The United Empire Loyalists' Association of Canada (UELAC) is a national organization that brings together descendants of United Empire Loyalists and promotes their memory and history through conferences, research, the maintenance of plaques and monuments and other such works. Membership is also open to those without Loyalist heritage. There are 28 branches in Canada, located in all provinces except Newfoundland and Labrador.
Who Were the Loyalists?
United Empire Loyalists were American colonists who supported the British cause and Crown during the American Revolution (1775–83). They included approximately 19,000 who served in provincial militia units, such as the King’s Royal Regiment of New York and Butler’s Rangers.
Loyalty to Britain was dangerous. Loyalists were often subjected to mob violence during the war, their property vandalized or confiscated. About 40,000–50,000 migrated to British North America during and after the conflict. Loyalist refugees received land grants from the British government in compensation for their service and losses. The influx of Loyalists boosted the population and heavily influenced the politics and culture of what would become Canada.
In 1789, Lord Dorchester, governor-in-chief of British North America, proclaimed that the Loyalists and their children should be allowed to add "UE" to their names, "alluding to their great principle, the Unity of Empire." As a result, the phrase "United Empire Loyalist," or UEL, was applied to Loyalists who migrated to Upper and Lower Canada.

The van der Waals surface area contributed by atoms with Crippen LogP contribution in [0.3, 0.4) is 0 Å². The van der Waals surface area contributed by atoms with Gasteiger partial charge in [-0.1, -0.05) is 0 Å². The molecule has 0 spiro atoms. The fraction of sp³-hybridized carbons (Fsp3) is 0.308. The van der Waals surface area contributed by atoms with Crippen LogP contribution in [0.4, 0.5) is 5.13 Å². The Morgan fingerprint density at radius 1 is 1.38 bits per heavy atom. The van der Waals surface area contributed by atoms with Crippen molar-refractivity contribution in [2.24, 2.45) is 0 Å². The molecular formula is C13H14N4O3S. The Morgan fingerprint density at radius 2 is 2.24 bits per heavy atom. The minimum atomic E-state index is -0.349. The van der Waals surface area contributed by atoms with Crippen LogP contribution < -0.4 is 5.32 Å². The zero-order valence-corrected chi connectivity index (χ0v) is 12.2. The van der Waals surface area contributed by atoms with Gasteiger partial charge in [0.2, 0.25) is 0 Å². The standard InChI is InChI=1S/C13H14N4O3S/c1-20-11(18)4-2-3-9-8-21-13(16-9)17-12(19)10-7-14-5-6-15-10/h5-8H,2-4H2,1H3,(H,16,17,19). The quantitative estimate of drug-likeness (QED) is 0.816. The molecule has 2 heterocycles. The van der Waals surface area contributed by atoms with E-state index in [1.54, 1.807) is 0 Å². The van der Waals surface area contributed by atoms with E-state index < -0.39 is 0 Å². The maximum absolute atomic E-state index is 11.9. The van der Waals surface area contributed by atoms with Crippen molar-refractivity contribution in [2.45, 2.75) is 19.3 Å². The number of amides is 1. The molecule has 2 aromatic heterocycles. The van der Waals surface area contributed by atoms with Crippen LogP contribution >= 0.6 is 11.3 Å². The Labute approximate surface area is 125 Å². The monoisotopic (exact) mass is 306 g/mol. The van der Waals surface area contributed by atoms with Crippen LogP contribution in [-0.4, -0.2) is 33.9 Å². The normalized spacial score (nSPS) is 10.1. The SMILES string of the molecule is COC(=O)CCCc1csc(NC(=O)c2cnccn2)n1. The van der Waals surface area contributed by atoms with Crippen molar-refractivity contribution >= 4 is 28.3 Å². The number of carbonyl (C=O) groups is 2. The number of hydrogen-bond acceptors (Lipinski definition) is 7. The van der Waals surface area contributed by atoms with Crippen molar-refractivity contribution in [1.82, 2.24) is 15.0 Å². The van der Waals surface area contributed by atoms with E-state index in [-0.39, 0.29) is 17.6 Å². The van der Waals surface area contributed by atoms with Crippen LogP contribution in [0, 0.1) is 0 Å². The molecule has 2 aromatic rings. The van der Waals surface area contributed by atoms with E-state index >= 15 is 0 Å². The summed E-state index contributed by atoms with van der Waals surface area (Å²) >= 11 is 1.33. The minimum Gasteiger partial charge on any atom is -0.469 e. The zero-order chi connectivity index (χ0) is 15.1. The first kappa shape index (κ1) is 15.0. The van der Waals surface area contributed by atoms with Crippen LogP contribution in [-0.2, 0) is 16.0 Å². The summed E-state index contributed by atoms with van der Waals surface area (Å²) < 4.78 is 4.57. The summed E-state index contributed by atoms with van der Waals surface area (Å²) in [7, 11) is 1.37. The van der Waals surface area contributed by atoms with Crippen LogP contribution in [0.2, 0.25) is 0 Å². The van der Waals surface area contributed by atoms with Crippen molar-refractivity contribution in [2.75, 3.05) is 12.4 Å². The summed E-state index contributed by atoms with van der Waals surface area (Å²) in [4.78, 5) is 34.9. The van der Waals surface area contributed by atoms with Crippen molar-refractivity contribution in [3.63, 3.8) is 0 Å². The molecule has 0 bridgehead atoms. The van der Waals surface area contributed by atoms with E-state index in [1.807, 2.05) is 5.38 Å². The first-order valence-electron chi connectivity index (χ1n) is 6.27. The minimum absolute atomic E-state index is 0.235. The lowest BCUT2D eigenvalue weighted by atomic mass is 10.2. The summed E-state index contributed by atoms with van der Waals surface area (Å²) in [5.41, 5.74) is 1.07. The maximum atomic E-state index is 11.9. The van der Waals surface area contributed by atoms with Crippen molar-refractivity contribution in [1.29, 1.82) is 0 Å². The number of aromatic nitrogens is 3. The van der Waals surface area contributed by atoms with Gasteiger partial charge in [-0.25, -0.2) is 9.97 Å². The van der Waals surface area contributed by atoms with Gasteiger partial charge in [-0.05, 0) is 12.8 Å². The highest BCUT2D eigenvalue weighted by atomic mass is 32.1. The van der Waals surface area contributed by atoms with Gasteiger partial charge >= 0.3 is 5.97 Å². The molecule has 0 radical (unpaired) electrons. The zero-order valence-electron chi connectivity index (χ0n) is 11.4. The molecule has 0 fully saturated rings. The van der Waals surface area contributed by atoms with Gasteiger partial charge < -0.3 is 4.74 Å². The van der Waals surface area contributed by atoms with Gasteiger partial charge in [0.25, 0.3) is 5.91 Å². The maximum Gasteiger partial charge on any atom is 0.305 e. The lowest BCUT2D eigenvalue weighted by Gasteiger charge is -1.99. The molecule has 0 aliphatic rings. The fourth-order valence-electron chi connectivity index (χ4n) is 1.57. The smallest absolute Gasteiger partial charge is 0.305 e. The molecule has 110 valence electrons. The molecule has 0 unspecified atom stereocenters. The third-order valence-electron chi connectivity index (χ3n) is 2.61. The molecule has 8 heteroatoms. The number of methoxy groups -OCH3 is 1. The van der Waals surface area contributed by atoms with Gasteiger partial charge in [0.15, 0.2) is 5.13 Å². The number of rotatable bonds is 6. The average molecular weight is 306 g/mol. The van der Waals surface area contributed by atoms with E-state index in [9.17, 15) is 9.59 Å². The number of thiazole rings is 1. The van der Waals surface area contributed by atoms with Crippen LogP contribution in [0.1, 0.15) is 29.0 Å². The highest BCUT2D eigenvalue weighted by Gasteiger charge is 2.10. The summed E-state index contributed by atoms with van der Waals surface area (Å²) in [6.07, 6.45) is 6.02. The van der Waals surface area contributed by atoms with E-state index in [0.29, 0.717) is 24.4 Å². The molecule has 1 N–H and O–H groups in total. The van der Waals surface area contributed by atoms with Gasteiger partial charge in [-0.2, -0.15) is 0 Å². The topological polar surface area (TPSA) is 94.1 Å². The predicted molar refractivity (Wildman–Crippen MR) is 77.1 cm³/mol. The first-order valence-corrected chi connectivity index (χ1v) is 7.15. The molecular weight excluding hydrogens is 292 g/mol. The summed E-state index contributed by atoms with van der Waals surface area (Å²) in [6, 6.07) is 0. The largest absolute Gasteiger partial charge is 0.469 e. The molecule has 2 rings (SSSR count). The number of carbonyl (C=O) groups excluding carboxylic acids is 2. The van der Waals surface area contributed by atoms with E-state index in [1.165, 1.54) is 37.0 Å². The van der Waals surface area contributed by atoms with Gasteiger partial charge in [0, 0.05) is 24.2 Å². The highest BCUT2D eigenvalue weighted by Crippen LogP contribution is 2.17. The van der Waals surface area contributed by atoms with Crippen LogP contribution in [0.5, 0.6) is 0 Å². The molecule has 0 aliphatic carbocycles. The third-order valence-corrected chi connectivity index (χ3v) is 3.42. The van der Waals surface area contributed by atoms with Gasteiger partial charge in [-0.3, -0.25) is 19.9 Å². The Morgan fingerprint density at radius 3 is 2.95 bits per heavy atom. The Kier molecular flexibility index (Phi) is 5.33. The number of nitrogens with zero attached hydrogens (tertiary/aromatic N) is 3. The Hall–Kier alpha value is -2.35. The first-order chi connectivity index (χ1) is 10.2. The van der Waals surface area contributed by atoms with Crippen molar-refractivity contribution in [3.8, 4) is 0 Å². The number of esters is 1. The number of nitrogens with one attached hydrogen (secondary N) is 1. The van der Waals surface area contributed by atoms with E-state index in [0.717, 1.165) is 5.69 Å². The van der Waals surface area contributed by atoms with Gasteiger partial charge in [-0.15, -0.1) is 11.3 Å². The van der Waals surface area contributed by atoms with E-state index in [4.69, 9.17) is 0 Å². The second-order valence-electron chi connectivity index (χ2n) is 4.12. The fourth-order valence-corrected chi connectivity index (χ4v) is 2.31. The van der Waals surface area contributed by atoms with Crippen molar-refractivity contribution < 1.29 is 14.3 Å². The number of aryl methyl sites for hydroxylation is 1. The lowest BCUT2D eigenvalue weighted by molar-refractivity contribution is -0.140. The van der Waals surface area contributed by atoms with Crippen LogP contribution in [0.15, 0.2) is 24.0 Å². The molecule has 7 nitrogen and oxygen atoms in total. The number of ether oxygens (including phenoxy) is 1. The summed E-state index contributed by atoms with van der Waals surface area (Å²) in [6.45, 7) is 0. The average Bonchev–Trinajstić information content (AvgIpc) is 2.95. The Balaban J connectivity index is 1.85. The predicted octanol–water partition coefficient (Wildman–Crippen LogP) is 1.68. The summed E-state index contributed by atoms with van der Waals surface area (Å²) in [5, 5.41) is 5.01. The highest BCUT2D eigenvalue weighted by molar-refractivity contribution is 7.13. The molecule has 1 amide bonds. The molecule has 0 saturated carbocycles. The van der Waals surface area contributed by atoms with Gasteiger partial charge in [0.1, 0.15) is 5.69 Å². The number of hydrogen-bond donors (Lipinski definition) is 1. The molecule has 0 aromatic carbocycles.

The United Empire Loyalists' Association of Canada was incorporated on 27 May 1914. Since that time, it has worked to unite the descendants of families of Loyalists; promote Loyalist memory and history; collect memorabilia and artifacts; support historical research and the assembly of databases of Loyalist family names and other records; and maintain buildings and monuments. It publishes a journal, The Loyalist Gazette, twice a year (in the spring and fall). The association also provides scholarships for Masters and PhD students whose research explores the contributions of Loyalists to the development of Canada.
The organization's national head office is in Toronto, and there are local branches in all provinces except Newfoundland and Labrador. Membership is open to anyone who supports the organization's aims, regardless of whether or not they have Loyalist family heritage. Many of the group's members live outside Canada, particularly in the United States.
Among recent projects, the association and its branches have helped restore a Black Loyalist church site in Nova Scotia; identified and marked Loyalist burial sites in New Brunswick; created digital records of Loyalist papers, photographs and artifacts in eastern Ontario; participated in community parades in Edmonton; and planted Loyalist gardens in Victoria.